If a company has a "no violence" policy could that override a person's common law right to self defence?
Some kinds of companies (e.g. freight shipping companies and banks) often do have those policies. The real issue is not whether those policies are permitted, but what the consequences are for breaking them.
The fact that a company forbids its employees from exercising a legal right doesn't mean that the employee ceases to have that legal right. It simply means that if the employee exercises that legal right, then the employee has breached the contract and may suffer the consequences for breaching that contract.
Violations of those policies are grounds for termination from employment, and this would probably not be void as a matter of public policy.
For an employee at will this is really pretty meaningless, although it could conceivably affect unemployment benefit eligibility. But, for a unionized or civil service employee who can only be fired for cause, this is a big deal.
But, in theory, a company policy does not impact the tort liability or the criminal liability of the individual engaging in legally privileged self-defense to anyone. This is because two people can't contractually change their legal duties to third parties with whom they are not in privity (i.e. with whom they do not have a contractual relationship). And two people also can't contractually change the terms of a country's penal laws.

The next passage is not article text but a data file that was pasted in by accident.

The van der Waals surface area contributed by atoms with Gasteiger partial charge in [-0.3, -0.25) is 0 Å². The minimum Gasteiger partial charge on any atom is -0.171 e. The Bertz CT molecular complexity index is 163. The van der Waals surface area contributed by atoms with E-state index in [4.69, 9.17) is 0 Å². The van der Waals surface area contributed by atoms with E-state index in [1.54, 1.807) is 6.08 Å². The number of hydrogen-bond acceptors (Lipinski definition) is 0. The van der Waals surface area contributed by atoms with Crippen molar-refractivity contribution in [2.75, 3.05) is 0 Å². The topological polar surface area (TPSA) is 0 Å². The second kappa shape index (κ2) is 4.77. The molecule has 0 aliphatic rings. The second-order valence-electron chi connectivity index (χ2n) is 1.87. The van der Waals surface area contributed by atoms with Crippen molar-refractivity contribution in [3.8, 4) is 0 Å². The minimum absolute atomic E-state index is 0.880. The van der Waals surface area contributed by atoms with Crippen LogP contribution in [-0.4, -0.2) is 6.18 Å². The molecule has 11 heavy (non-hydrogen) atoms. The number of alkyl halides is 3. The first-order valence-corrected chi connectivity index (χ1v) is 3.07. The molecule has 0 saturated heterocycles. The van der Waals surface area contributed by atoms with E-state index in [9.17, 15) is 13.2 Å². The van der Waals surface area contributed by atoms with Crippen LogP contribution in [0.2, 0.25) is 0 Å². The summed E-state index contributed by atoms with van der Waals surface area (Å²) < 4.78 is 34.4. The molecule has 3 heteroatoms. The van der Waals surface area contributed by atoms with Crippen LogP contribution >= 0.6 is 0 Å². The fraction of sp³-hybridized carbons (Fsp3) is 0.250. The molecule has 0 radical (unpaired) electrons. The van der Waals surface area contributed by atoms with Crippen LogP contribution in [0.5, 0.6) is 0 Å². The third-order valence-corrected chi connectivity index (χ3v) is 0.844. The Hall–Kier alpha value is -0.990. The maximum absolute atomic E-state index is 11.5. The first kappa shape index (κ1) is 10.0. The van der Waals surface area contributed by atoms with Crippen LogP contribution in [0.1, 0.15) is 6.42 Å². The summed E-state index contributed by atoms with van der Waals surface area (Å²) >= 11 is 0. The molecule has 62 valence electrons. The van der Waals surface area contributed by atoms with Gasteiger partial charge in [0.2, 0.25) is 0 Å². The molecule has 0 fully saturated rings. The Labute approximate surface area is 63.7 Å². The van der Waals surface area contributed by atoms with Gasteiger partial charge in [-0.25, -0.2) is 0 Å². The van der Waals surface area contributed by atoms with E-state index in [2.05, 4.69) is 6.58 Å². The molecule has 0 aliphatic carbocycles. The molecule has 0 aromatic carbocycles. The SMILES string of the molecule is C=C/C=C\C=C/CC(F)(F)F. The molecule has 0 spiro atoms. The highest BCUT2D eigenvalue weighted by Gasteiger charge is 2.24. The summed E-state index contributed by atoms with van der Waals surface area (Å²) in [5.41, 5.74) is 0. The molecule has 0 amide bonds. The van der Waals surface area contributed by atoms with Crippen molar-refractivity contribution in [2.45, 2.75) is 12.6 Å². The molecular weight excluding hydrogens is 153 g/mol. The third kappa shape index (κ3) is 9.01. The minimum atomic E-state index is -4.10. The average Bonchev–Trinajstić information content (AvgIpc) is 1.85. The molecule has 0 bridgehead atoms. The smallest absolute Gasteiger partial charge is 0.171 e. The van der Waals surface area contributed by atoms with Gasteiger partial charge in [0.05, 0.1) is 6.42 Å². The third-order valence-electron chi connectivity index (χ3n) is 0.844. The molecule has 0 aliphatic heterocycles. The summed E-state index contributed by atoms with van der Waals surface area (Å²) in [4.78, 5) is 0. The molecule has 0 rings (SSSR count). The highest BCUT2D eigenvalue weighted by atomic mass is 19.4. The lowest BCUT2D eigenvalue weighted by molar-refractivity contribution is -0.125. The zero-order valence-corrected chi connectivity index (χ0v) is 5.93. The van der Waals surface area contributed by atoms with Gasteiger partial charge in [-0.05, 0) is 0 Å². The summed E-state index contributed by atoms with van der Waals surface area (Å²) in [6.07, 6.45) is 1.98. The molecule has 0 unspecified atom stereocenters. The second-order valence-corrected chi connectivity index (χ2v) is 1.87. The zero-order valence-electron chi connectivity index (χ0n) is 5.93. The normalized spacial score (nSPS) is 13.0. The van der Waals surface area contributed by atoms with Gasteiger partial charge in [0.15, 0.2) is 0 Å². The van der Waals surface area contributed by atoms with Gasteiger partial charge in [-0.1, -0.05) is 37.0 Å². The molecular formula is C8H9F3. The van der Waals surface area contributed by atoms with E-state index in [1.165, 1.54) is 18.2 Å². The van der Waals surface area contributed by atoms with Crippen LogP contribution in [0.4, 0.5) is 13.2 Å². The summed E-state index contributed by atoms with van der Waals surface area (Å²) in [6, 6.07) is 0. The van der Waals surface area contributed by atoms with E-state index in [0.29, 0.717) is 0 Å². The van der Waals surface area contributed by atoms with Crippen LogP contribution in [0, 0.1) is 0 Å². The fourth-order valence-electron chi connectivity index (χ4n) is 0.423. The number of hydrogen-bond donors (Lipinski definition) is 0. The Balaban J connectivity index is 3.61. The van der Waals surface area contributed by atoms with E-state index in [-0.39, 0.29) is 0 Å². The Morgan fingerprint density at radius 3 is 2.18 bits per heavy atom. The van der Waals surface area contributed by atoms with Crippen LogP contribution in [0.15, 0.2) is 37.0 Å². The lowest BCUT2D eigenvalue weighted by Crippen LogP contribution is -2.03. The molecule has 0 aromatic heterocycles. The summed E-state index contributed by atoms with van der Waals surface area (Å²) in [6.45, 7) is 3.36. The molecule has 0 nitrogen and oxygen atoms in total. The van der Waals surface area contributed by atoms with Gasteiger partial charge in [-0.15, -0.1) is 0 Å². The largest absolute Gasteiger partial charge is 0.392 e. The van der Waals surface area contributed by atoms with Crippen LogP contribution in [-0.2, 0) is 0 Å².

The policy may be a defense of the company from vicarious liability for the employee's use of force in violation of the policy that gives rise to civil liability for the employee because the grounds for authorizing self-defense were not present.
If the employee using force did so wrongfully and was sued for negligence rather than battery, the existence of the company policy might also go to the issue of whether the employee was acting negligently since a reasonable person in the employee's shoes might have been less likely to wrongfully use force in purported self-defense if there was such a policy than if there was not such a policy (and instead there might arguably have been a legal fiduciary duty as an agent to protect the property and workers of the principal in the absence of the policy).
As a delivery driver, someone might try to rob your vehicle. And you might have the legal right to prevent that with violence. So your company says you shouldn't do this, but walk away. You have the choice between self defense and walking away and having your vehicle stolen. In that case, you do as you're told and walk away.
On the other hand, someone might threaten you with a knife and you don't see any way to escape, so you have the choice between self defense or getting hurt. In that case you use self defence.